# [EM] Delete this if you are offended by non-deterministic methods

Simmons, Forest simmonfo at up.edu
Fri Nov 18 15:29:43 PST 2005

```I wrote ...

Disclaimer:  Doubtless some situations require deterministic election methods.  This message has nothing to do with any such situations.

Simple Lottery Method:

If there is an alternative that pairwise defeats the approval winner A, then toss a coin to decide between A and the most approved alternative that pairwise defeats A.  Otherwise just elect A.

... and then I gave some examples.  Now (under the same disclaimer) I continue ...

The following modification works identically on those examples, but is an improvement on an example that I supply below:

If there is an alternative that is not majority defeated by the approval winner A, then toss a coin to decide between A and the most approved alternative (besides A itself) that is not majority defeated by A.  Otherwise, just elect A.

Among other properties, this method satisfies the Favorite Betrayal Criterion; there is never any advantage to ranking your favorite alternative below some other alternative.

In this version a single alternative gets 100% of the probability only if that alternative is the approval winner and majority defeats every other alternative, a position that indeed should be totally immune and unassailable.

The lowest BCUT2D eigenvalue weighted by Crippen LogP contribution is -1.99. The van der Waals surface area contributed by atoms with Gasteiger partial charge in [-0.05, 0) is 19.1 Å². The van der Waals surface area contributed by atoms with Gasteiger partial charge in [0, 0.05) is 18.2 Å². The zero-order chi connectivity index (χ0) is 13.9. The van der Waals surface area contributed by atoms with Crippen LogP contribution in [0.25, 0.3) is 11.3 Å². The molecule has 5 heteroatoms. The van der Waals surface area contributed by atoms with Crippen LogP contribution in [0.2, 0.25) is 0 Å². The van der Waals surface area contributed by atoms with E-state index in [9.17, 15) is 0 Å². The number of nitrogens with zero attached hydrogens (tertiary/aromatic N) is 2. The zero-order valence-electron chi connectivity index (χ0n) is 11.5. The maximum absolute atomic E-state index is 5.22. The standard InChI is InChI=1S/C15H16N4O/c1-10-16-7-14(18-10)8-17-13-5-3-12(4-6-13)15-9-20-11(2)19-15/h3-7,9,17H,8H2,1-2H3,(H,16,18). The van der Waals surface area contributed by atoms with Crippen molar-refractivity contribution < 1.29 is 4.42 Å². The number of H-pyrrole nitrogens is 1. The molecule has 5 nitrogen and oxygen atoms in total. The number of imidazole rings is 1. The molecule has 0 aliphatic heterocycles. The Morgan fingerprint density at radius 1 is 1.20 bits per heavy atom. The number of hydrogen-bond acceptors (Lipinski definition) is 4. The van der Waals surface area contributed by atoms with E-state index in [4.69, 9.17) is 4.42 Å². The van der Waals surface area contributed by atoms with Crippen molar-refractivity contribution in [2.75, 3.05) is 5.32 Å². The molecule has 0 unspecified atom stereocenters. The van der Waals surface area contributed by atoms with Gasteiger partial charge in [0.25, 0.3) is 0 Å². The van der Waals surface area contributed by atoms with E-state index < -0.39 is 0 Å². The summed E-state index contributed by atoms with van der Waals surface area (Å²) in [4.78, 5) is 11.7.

And while a marginally acceptable Condorcet Winner may or may not end up sharing the probability with an alternative that has a broader base of support, it is certain that under this method an Approval winner with less than 50% approval will have to share the coin toss with another alternative, as in the following example:

Example:

49 B
24 A
27 C

Alternative B is both the Condorcet and Approval winner, but does not majority defeat either of the other two candidates, so C gets to share the probability with B.

This would tend to discourage the truncations, since, for example, the A supporters, acting unilaterally could get A into the winning circle with either B or C by ranking the preferred of these (unless foiled by stronger moves to the contrary by the other two camps).

Now it seems to me that under this method ...

1.  if an alternative cannot muster the support needed to gain 100% probability, then that alternative does not deserve 100% of the probability, and furthermore,

2. whatever probability an alternative gets, it is likely to deserve more than any alternative that gets less.

I would be interested in possible counterexamples to these two statements.

Also, I would be interested if somebody came up with a simpler method (deterministic or not) that satisfied these two statements to a higher degree.

Simple random ballot would satisfy (2)  but not (1), for example.

Forest

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